Visual activist Saeeda Saeed (b. Jeddah, Saudi Arabia) has developed through her artistic practice platforms for guerrilla communication that transgress the Saudi state-controlled media. In 2015 for instance, Saeed set up a series of DIY Pirate Radio networks in tandem with underground musicians, erotic poets, nudist artists, members of the LGBTQIA+ community, and illegal immigrants transmitting over 270 hours of alternative narratives within the Saudi kingdom.
During her residency programme in 2019 – 2020 at the Jan van Eyck Academie (NL) she looked at different manifestations of her own identity as an activist by using play, performance, fiction and movement. In her recent works, Saeed has pivoted to design interventions within Twitter in response to the 2017 Saudi legislation that equalled anti-state retweeting to terrorism. Saeed created a series of counter posting strategies to drown out official state-run tweets and allow users to safely mask their IP locations. Among them are Instant Meme Noise Re-actor (2020), an object that spits out nonsensical, humorous insults to state-run accounts each time they post, and Portable Clickfarm (2019), which utilises physical movement and the human body as a disruptive tool in gaining digital autonomy.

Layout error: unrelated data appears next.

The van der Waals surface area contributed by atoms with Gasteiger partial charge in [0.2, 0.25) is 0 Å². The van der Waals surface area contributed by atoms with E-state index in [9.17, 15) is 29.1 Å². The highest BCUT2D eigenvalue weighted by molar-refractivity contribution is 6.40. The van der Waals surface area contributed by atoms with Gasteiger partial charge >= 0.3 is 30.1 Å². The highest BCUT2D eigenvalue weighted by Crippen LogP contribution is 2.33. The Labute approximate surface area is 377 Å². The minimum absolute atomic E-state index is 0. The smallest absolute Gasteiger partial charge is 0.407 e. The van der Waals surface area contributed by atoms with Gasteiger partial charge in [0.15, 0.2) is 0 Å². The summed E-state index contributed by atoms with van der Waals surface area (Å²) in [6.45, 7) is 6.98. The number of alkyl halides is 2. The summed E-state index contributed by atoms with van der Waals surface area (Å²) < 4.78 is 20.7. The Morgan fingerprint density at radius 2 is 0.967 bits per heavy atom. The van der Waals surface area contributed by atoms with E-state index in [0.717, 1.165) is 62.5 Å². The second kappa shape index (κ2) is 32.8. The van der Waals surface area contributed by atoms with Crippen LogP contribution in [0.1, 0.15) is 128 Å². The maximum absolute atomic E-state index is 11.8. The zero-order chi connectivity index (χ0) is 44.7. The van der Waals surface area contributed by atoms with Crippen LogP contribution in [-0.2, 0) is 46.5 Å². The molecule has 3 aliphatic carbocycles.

Clapback Fury (2021)
Structure: metal and wood; digital media: internet art
88 x 94 x 0.8 cm (dance pad); 90 x 200 cm (stand)
Clapback Fury is the artist’s seemingly playful reaction to the restricted (internet) freedom in Saudi Arabia. In 2018, the state-supported Saudi Electronic Army created thousands of fake Twitter accounts to promote the veneration of rulers both online and offline. Similarly, in 2017, legislation was put in place where “retweeting narratives that go against the state, the royal family or religion” is seen as an act of terrorism punishable by a thousand lashes and a 10-year jail sentence. Critics, both in and out of the kingdom, face harm, with their families and friends threatened, shamed and harassed.
The work, comparable to the video game Dance Dance Revolution (Konami), aims at disturbing the well-oiled Saudi Twittersphere. When the audience steps onto the work, each step in the game produces nonsensical meme insults and directly tags Saudi state-run accounts with the intent of drowning out official tweets. Impacted by the constant loss of both physical and digital autonomy for individuals around the globe, the artist attempts to claim some semblance of control through this rhythm and dance piece. The work uses play, humour and joy as a means of release, a joy that opposes the despair of a political reality without an alternative.